> Princeton, 1993. This might be a good place to start. I have it in
> paperback form with a 17 page bibliography on the back pages. The
> coastal cities of Crete were destroyed, the Greek city Mycenae was
> destroyed, etc.
> > There are more recent archaeological reports about this subject as well.
> > David Q. Hall
> > Falls Church, Virginia
> > [Non-text portions of this message have been removed]
> [Non-text portions of this message have been removed]
[Non-text portions of this message have been removed]
Once again, I'm rather hesitant to get into this, since the ongoing back and forth is most often done on the basis of "party lines" and self-perceived "truths" and often without reference to the latest research in various areas.
I was not, in any way stating who has the truth or not, at this or that university. For that matter, I felt that both sides of what appeared to be a completely aimless argument were not arguing about details of the most updated discussions and recent evidence of the LB destructions and/or the Sea Peoples, but rather going over their "party lines" - of which each side was totally convinced that his/her "truth" had "won" long ago (and nothing scares me more [in research, religion and politics] than those who know for sure that they are absolutely right).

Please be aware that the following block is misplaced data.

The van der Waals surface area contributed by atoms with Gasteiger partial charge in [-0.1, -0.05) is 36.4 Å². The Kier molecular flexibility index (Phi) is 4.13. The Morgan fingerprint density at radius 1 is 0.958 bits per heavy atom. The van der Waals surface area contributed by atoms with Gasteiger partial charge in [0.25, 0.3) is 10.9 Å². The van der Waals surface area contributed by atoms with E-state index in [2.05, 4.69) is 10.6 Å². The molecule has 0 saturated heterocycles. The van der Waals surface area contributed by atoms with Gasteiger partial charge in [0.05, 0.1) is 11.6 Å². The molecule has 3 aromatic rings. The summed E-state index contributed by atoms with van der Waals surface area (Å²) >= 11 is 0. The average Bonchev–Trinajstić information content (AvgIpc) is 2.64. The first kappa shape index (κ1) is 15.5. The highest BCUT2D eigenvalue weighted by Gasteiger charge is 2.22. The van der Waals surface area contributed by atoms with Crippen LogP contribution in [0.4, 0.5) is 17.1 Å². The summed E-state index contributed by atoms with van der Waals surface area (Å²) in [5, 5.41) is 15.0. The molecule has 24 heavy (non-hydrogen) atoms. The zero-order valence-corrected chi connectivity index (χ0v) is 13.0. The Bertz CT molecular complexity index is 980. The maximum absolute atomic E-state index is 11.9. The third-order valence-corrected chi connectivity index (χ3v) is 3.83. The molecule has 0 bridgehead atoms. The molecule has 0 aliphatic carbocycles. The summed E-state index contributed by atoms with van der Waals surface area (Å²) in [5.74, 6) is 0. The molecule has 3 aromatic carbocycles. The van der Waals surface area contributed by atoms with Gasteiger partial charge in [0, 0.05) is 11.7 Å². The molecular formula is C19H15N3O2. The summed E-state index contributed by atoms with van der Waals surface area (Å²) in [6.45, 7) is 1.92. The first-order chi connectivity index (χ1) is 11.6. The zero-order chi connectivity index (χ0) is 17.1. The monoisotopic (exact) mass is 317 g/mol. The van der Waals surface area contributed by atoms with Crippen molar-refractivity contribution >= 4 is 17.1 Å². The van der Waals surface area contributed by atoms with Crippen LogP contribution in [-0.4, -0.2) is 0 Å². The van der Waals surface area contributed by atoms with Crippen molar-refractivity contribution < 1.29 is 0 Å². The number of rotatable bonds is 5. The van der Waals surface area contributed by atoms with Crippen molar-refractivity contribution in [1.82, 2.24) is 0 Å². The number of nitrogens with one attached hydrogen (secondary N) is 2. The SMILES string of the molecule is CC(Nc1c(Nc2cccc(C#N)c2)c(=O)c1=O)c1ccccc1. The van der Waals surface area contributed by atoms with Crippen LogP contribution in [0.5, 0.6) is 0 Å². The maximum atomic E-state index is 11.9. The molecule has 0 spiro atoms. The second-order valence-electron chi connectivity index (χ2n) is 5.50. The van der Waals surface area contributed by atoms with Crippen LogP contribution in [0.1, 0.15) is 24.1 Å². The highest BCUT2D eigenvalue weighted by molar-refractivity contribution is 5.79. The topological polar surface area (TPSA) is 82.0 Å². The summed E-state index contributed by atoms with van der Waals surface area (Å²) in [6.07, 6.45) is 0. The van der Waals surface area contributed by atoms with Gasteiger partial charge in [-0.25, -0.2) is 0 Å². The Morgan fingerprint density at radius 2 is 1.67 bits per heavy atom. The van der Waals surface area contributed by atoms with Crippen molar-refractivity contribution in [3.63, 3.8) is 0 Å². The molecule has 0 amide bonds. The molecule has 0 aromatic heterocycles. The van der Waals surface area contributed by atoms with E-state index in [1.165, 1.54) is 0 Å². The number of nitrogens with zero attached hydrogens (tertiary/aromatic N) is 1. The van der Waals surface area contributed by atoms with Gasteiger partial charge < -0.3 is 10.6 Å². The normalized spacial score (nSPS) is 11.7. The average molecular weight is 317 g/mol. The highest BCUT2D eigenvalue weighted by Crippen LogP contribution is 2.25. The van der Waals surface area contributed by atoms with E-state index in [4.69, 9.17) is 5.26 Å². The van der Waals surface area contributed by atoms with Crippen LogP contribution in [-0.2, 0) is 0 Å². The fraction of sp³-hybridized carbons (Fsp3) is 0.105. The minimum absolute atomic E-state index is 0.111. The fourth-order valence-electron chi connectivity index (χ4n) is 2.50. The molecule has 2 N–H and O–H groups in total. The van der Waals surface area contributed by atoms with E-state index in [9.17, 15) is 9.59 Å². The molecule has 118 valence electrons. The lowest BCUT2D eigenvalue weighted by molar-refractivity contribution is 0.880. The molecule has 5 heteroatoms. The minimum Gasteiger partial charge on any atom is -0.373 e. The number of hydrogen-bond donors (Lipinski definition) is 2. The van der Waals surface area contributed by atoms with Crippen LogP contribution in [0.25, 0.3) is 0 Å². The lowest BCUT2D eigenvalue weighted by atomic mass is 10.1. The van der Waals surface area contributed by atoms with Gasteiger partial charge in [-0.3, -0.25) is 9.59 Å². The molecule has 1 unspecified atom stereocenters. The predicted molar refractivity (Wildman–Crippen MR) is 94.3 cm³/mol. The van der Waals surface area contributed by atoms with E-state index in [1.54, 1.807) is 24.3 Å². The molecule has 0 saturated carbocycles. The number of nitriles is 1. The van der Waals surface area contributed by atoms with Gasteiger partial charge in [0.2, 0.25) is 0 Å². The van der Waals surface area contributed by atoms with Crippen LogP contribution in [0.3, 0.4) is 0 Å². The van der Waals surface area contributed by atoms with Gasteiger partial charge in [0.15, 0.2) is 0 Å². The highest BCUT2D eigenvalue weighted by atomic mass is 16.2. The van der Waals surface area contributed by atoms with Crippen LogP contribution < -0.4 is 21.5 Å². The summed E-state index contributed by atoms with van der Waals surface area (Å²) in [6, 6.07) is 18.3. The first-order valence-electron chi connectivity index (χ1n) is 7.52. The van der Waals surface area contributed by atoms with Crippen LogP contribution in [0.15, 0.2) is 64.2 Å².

Simplistic conceptions of the various ideological divisions and scholarly camps are really only useful if you are interested in the debate - and not the content (or the history and sociology of research). Current research, with an overflow of wide ranging data, has shown, in my humble opinion, if anything, that the various ideological "camps" of the historical reconstruction of the beginning of the Iron Age are all wrong (or if you want, they are all partially right)! Things were much more complicated than previously assumed.
For example, the simplistic explanation of the Philistines as monolithic conquerors does not hold - but neither does the often repeated mantra that there is no evidence of the influx of Aegean (or rather "western") oriented cultural elements. Au contraire - there is plenty of evidence of this, and that it can most probably be connected to the actual arrival of bona fide "bodies" who carried these cultural influences to the Levant.
And to make things ever more multi-faceted, this is true to varying degrees in different areas, such as if we compare the situation in Philistia, Phoenicia and the Amuq. To try and explain away all these things in simplistic terms may sound good in a debating society - but not for those of us who are intimately involved in the nitty-gritty details of the relevant archaeological finds.
Knowing Hebrew is not a sine qua non for studying the archaeology of this region, just like you can study the archaeology of Denmark, or Finland, without knowing the local languages. But, it can be very helpful (to say the least, as you well know).
AND, when dealing with a topic such as the destruction of Hazor (which much of the recent discussion on this list was not demonstrating an awareness of much of the most updated research), if the most recent discussion is in Hebrew, it is worthwhile to relate to it.
But hey - I've long ago had the feeling that this list is all too often more about the sociology of research and the psychology of the researchers, than research itself.
But that is my opinion - and what do I know...